1 out of 4 kids have a vision problem that affects academics

"While not all children or adults with dyslexia have visual processing problems, many - at least two-thirds in

some studies - do. This makes sense from a neurological standpoint because several of the structural

features associated with dyslexia appear to predispose to visual difficulties. Not surprisingly, several types of

visual difficulties are more common in dyslexic than non-dyslexic children. In spite of the very positive

research findings validating the role vision plays in learning, some are still claiming visual dysfunction plays

little or no role in the reading challenges that dyslexics face. This is a shame. When we look specifically at

results of studies performed to address specific visual issues, the evidence supporting visual therapy is quite


        - Dr. Brock Eide, M.D., M.A., leading clinician and writer on learning disabilities and former consultant

          to the President's Council on Bioethics

Improving Visual Skills Improves Academics

"The bottom line is that visual problems are common, though not universal, in

children who struggle to read; and optometric vision therapy can help address

visual problems in children with significant visual dysfunction. A good visual

examination is an important part of the workup of every struggling reader."

- Dr. Fernette Eide, M.D., clinician and writer on learning disabilities

Improve Reading

Why A Kid Eye Exam May Not Be Enough

There are multiple possible reasons as to why a child may struggle at school.  Vision is commonly investigated when a student struggles.  However, a typical routine eye exam only checks for the ability to see 20/20 and the general health of the eyes.  The ability to see 20/20, though, is just one aspect of vision that can affect academics.  The correction of nearsightedness, farsightedness or astigmatism can help a child see the board and books better.  However, many children who can see 20/20 still struggle to “see”.  Visual skills such as eye teaming, eye focusing, fine eye movements, tracking, visual perception and others also affect reading, writing and learning.  A deficit in these skills can even lead to symptoms that mimic ADHD behaviors .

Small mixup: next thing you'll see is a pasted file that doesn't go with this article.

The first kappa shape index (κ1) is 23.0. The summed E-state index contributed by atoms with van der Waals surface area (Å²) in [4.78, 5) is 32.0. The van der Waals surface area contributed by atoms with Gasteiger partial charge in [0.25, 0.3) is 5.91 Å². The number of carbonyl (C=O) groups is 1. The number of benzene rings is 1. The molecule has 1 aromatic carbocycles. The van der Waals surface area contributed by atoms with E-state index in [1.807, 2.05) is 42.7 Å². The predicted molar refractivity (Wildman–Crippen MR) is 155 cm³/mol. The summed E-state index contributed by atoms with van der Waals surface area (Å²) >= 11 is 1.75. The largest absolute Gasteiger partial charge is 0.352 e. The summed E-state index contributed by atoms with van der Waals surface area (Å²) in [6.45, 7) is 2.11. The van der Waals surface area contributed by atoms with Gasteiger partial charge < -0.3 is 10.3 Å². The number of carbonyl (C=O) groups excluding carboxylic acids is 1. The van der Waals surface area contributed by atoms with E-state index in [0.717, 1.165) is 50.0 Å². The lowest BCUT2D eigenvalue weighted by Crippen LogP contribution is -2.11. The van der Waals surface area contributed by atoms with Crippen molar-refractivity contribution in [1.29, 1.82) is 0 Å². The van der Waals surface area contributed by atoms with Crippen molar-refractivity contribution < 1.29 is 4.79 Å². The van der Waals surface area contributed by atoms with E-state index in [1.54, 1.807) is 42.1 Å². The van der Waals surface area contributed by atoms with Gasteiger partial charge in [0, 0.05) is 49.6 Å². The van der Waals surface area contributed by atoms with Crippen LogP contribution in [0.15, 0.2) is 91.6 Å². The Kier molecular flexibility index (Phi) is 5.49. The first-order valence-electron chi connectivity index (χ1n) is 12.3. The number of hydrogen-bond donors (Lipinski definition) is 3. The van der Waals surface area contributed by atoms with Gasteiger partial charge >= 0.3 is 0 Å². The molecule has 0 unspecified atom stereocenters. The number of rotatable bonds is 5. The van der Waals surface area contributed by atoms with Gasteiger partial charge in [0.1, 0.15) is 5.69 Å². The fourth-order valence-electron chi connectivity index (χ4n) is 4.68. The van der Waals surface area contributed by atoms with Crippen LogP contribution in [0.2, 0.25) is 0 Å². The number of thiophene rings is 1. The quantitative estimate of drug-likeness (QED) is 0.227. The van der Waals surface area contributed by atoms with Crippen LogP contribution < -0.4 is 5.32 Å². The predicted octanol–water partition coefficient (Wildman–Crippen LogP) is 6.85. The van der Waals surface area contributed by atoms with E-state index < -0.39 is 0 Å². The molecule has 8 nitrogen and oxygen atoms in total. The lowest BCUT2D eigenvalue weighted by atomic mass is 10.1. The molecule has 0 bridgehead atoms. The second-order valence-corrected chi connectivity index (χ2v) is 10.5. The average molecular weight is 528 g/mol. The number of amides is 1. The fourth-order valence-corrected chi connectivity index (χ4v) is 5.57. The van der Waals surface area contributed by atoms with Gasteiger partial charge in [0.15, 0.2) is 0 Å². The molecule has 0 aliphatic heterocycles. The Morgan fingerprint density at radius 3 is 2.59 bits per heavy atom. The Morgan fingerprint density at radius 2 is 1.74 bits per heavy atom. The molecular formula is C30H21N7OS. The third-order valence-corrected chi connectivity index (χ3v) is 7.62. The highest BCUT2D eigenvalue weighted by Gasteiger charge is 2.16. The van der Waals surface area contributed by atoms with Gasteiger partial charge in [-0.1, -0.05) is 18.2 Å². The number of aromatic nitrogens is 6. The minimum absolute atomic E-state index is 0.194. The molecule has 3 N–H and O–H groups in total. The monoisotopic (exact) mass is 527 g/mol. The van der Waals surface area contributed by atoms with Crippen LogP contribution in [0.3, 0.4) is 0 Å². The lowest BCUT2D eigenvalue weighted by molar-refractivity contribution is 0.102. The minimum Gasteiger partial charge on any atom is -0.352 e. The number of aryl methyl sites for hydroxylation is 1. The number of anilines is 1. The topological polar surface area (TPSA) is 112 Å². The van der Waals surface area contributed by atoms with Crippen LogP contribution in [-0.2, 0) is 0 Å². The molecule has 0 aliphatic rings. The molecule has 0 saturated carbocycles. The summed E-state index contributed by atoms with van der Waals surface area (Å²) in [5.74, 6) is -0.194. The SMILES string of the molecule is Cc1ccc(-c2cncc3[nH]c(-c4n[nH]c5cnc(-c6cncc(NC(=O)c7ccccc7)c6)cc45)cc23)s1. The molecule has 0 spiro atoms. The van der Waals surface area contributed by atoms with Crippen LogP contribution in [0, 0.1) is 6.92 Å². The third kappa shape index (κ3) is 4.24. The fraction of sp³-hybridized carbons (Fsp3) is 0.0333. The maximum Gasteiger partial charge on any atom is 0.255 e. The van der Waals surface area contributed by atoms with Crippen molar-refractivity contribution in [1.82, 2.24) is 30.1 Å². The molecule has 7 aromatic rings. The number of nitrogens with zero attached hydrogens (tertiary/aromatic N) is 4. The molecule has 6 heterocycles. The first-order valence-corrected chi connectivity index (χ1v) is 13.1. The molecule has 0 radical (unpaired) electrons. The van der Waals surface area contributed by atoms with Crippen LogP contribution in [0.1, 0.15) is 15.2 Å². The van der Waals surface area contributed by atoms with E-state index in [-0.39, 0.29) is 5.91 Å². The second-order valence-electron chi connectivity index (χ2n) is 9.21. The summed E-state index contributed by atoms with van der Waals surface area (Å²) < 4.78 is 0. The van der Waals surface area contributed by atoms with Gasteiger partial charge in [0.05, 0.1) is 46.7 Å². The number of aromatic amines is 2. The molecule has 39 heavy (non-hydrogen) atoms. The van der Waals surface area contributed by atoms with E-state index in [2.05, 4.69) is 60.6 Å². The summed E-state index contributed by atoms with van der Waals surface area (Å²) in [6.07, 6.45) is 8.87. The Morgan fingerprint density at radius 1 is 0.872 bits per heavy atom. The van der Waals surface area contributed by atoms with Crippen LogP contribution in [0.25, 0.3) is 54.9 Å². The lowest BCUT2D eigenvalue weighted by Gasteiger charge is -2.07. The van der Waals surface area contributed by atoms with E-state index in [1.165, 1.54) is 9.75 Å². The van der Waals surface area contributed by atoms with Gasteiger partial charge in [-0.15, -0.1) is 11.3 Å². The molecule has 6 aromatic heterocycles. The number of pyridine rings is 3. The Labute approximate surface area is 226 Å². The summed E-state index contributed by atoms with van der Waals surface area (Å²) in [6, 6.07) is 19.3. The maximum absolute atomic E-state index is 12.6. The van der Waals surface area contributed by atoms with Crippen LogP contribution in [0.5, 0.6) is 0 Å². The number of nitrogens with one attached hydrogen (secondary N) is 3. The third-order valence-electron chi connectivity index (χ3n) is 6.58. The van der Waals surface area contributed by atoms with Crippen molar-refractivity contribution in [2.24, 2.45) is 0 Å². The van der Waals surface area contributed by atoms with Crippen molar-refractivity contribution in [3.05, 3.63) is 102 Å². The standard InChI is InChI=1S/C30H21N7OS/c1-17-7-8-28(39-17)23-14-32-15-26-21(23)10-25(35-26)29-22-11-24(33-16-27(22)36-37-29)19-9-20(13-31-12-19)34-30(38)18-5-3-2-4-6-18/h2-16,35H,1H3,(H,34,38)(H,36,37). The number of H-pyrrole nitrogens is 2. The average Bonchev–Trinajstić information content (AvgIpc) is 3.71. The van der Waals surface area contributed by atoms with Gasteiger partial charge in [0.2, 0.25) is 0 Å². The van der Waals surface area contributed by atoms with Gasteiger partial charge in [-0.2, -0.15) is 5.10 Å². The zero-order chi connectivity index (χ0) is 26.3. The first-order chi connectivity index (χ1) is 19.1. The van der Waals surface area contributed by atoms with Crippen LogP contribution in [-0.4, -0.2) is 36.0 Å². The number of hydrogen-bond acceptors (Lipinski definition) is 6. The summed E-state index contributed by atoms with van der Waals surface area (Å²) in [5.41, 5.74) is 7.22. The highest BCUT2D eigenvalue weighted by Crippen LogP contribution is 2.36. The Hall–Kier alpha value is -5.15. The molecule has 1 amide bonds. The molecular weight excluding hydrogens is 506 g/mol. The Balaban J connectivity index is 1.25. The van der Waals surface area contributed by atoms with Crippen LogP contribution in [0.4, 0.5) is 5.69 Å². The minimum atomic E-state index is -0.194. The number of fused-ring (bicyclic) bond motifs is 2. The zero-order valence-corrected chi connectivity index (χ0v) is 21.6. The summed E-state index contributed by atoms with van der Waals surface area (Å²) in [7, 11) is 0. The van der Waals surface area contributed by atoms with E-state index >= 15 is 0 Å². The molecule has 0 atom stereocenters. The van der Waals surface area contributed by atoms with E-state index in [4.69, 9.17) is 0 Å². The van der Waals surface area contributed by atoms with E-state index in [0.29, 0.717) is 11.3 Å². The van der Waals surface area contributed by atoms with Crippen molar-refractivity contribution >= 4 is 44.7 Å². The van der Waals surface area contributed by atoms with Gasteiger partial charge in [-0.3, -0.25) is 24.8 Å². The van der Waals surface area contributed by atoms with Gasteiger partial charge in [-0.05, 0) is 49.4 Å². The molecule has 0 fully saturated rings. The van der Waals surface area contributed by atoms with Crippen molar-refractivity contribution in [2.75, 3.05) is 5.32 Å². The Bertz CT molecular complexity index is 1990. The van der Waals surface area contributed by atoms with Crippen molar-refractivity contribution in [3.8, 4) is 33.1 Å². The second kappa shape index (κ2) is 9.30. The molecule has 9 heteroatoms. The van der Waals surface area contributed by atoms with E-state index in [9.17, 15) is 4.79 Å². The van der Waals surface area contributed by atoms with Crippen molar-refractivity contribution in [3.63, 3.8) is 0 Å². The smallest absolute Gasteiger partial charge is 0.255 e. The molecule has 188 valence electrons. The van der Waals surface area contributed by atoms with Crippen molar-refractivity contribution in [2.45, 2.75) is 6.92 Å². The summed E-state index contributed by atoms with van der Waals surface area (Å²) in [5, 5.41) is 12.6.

Clues That A Child's Vision and Eyes Are Affecting Schooling

Various factors can affect a child's ability to read, write and learn.  Hearing problems, allergies, dyslexia and visual skills are some of the factors that can adversely impact reading, writing, and learning.  Below is a list of symptoms that may indicate that visual skills are a contributing factor to a child's struggles with academics.  If your child has four or more of the symptoms listed below and is currently struggling with school, then schedule a visual skills examination at our Appointments page.  

O Frequent reversal errors when reading or writing past the age of 8 years

O Mistakes words with similar beginnings or endings

O Difficulty recognizing the alphabet

O Overgeneralizes when classifying objects

O Confuses similarities and differences

O Sloppy writing or drawing skills compared to peers

O Poor spacing and inability to stay on lines when writing

O Can respond orally but has difficulty producing answers on paper

O Enjoys being read to but dislikes reading

O Comprehends well when being read to but does not comprehend well when reading

O Difficulty sitting or standing still

O Clumsy; falls and bumps into things often

O Poor athletic performance

O Works slowly compared with peers

O Eyes hurt, burn or tire quickly while reading

O Excessive rubbing, blinking or tearing eyes when reading

O Headaches or fatigue with near work

O Re-reads the same line of words

O Difficulty aligning columns of numbers

O Letters or words appear to jump, float or move around when reading

O Frequent loss of place when reading

O Omission of words or skipping of lines when reading

O Use of a finger to maintain place when reading

O Decreased reading comprehension as the length of time spent reading increases

O Difficulty copying from the board

O Distractibility or short attention span

O Not performing up to academic potential even though the child seems bright

O Unable to finish written work in time allotted

O Ignores details of written work

O Reads excessively slowly compared to peers

O Difficulty remembering what has just been read

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